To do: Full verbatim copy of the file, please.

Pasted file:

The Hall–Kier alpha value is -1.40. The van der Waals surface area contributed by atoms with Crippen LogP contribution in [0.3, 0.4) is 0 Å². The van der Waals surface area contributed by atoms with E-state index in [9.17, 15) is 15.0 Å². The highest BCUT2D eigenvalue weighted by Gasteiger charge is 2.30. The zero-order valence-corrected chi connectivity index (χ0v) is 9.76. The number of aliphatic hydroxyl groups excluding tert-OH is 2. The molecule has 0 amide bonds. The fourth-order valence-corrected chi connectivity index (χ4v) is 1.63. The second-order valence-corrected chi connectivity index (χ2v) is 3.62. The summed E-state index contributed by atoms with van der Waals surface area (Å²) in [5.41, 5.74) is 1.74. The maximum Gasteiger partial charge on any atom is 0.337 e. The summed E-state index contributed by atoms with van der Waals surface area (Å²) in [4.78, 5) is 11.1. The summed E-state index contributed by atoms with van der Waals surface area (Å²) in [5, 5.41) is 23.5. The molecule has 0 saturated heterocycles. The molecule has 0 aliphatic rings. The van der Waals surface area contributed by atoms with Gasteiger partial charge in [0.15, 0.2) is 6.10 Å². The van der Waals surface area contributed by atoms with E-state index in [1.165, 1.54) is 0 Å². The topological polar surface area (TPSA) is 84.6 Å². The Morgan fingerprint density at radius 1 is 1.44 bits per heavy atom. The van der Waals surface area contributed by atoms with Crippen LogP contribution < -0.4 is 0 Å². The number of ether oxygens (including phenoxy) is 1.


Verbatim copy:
The Hall–Kier alpha value is -1.40. The van der Waals surface area contributed by atoms with Crippen LogP contribution in [0.3, 0.4) is 0 Å². The van der Waals surface area contributed by atoms with E-state index in [9.17, 15) is 15.0 Å². The highest BCUT2D eigenvalue weighted by Gasteiger charge is 2.30. The zero-order valence-corrected chi connectivity index (χ0v) is 9.76. The number of aliphatic hydroxyl groups excluding tert-OH is 2. The molecule has 0 amide bonds. The fourth-order valence-corrected chi connectivity index (χ4v) is 1.63. The second-order valence-corrected chi connectivity index (χ2v) is 3.62. The summed E-state index contributed by atoms with van der Waals surface area (Å²) in [5.41, 5.74) is 1.74. The maximum Gasteiger partial charge on any atom is 0.337 e. The summed E-state index contributed by atoms with van der Waals surface area (Å²) in [4.78, 5) is 11.1. The summed E-state index contributed by atoms with van der Waals surface area (Å²) in [5, 5.41) is 23.5. The molecule has 0 saturated heterocycles. The molecule has 0 aliphatic rings. The van der Waals surface area contributed by atoms with Gasteiger partial charge in [0.15, 0.2) is 6.10 Å². The van der Waals surface area contributed by atoms with E-state index in [1.165, 1.54) is 0 Å². The topological polar surface area (TPSA) is 84.6 Å². The Morgan fingerprint density at radius 1 is 1.44 bits per heavy atom. The van der Waals surface area contributed by atoms with Crippen LogP contribution < -0.4 is 0 Å². The number of ether oxygens (including phenoxy) is 1.